In 2018 Chu Cho Environmental identified several candidate roadways for restoration within the Chase caribou herd range with input from forest licensees, caribou biologists, and Tsay Keh Dene Nation. In total, Chu Cho Environmental and Tsay Keh Dene Nation have now completed restoration work on 3 roads within the Chase caribou herd boundary since 2019. Collectively, these projects have been a part of the larger Chase Caribou Road Restoration Program (CCRRP), with the Goldway road being the most recent restoration project.
Sean Rapai of Chu Cho Environmental shares the challenges and lessons learned on this project including those around permitting, post-treatment monitoring and longer-term considerations.
Permitting: The historical presence of anadromous salmon in Johanson Creek, combined with the presence of bull trout and steelhead trout impacted the window for fording Johanson Creek with an excavator. It was necessary to submit an application to Fisheries and Oceans Canada (DFO) with the proposed plan and timing window of the work. The Letter of Advice was eventually secured which indicated work could proceed as planned. Best practices were outlined as well as recommendations for the fording process. This proved challenging, but the project did receive approval from DFO.
Monitoring: Ecological restoration treatments could take five or more years to begin to show results. With monitoring, we are attempting to answer a long-term set of questions and return to the site in the years immediately following restoration. Monitoring can be very costly as assessing control treatments is often restricted to the use of a helicopter. Chu Cho Environmental investigated the feasibility of using remotely piloted aircrafts (drones) as a more cost-effective method of monitoring restored areas in the short-term. This method was explored for monitoring remote roadways and restored areas.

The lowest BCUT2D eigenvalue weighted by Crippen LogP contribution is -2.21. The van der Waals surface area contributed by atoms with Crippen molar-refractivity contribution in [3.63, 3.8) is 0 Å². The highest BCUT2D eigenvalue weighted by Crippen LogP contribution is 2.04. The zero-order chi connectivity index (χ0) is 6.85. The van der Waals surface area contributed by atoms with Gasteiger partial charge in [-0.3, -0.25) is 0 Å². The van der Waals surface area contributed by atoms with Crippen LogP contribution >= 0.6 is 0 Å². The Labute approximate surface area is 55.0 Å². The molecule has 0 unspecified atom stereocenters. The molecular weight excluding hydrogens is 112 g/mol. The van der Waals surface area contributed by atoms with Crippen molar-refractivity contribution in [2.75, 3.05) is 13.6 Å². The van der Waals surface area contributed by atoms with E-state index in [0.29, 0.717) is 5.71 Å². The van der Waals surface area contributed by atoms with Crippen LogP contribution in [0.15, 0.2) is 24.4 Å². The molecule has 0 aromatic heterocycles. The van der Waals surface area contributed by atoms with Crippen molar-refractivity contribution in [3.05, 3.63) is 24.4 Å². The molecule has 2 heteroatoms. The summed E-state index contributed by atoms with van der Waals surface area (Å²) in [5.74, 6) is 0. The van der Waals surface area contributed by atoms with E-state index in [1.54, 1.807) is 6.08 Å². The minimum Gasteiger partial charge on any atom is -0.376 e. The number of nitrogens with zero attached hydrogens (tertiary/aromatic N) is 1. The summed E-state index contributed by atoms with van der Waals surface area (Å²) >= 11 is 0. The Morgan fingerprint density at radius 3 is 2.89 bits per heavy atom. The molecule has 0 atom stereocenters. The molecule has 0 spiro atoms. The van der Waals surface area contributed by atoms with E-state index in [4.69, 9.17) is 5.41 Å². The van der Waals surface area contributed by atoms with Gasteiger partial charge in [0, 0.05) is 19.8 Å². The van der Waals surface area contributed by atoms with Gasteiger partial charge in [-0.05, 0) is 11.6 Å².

Drone-based monitoring: Based on recommendations from 2021, Chu Cho Environmental deployed drone-based remote-sensing surveys to monitor vegetation using derived NDVI indices. Data was collected to a resolution of 1 m2 and can be paired with future surveys to track vegetation establishment and growth along large stretches of the road. While the use of a drone as a monitoring tool in this restoration program is in the preliminary stages, the ease of data collection and results suggest this is a viable means of evaluating vegetation indices on pre and post restoration roadways.
Stability of ecological restoration treatments: Year one monitoring of the ecological restoration techniques used in the project showed strong persistence of these treatments. The rough-and-loose soil contouring was stable, intact, and holding water, and planted seedlings had a high survival rate.
Recontouring inhibits human access: Areas recontoured with the rough-and-loose treatment had the least evidence of use by humans, including those on horseback. Aggressive recontouring of roads at strategic locations may be considered a viable tool to discourage trail usage and eliminate all-terrain vehicle use.
Snow alters access by motorized vehicles: Snowmobile use of the road was observed when the snow had accumulated above restoration efforts (i.e., above height of felled trees and mounds). While the effect of such anthropogenic use has yet to be studied here, considerations may be required for future restoration efforts or access management restrictions on snowmobile use.
Functional restoration: Felled trees were intact, and it was observed that larger diameter trees felled from steep cut banks created better movement barriers. Conversely, smaller diameter trees felled for functional restoration did not provide as good of a visual and physical barrier and is suggested that when small diameter trees are the only available source, they are felled in stacks. High survival of planted seedlings, following mechanical site preparation, suggests that tree planting is likely to provide visual screening over the long term, and may represent a more effective long term means of functionally restoring these roadways.
The Goldway road lies within the range of the Chase caribou (Rangifer tarandus caribou) herd, which is considered by the federal government of Canada to be part of the Northern group of the Southern Mountain population of Woodland caribou. This herd is listed as threatened on Schedule 1 of the Species At Risk Act (SARA).